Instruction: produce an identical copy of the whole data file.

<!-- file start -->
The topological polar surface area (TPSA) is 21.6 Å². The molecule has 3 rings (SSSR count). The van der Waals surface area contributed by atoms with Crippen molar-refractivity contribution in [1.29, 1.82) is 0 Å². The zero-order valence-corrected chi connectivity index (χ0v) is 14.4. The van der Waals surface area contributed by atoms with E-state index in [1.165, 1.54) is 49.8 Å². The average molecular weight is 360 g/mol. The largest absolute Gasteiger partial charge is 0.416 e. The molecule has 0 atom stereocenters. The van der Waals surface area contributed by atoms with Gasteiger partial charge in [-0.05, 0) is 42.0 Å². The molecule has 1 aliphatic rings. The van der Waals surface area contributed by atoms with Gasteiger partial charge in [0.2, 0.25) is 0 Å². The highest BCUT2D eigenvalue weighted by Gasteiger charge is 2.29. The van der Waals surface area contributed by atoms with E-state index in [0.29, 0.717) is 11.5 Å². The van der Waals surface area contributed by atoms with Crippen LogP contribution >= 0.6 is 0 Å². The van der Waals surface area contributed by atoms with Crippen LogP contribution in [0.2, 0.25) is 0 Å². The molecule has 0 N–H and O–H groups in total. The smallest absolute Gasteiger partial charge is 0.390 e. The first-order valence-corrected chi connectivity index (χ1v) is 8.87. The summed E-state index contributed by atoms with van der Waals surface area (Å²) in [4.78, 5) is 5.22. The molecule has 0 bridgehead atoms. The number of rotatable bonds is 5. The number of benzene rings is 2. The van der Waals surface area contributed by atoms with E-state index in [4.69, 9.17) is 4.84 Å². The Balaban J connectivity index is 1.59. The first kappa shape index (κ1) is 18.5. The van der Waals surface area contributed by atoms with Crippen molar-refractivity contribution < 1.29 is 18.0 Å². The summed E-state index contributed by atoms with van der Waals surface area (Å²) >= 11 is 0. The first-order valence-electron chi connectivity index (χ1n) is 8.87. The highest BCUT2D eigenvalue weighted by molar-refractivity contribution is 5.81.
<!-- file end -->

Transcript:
The topological polar surface area (TPSA) is 21.6 Å². The molecule has 3 rings (SSSR count). The van der Waals surface area contributed by atoms with Crippen molar-refractivity contribution in [1.29, 1.82) is 0 Å². The zero-order valence-corrected chi connectivity index (χ0v) is 14.4. The van der Waals surface area contributed by atoms with E-state index in [1.165, 1.54) is 49.8 Å². The average molecular weight is 360 g/mol. The largest absolute Gasteiger partial charge is 0.416 e. The molecule has 0 atom stereocenters. The van der Waals surface area contributed by atoms with Gasteiger partial charge in [-0.05, 0) is 42.0 Å². The molecule has 1 aliphatic rings. The van der Waals surface area contributed by atoms with Gasteiger partial charge in [0.2, 0.25) is 0 Å². The highest BCUT2D eigenvalue weighted by Gasteiger charge is 2.29. The van der Waals surface area contributed by atoms with E-state index in [0.29, 0.717) is 11.5 Å². The van der Waals surface area contributed by atoms with Crippen LogP contribution >= 0.6 is 0 Å². The van der Waals surface area contributed by atoms with Crippen LogP contribution in [0.2, 0.25) is 0 Å². The molecule has 0 N–H and O–H groups in total. The smallest absolute Gasteiger partial charge is 0.390 e. The first-order valence-corrected chi connectivity index (χ1v) is 8.87. The summed E-state index contributed by atoms with van der Waals surface area (Å²) in [4.78, 5) is 5.22. The molecule has 0 bridgehead atoms. The number of rotatable bonds is 5. The number of benzene rings is 2. The van der Waals surface area contributed by atoms with E-state index in [4.69, 9.17) is 4.84 Å². The Balaban J connectivity index is 1.59. The first kappa shape index (κ1) is 18.5. The van der Waals surface area contributed by atoms with Crippen molar-refractivity contribution < 1.29 is 18.0 Å². The summed E-state index contributed by atoms with van der Waals surface area (Å²) >= 11 is 0. The first-order valence-electron chi connectivity index (χ1n) is 8.87. The highest BCUT2D eigenvalue weighted by molar-refractivity contribution is 5.81.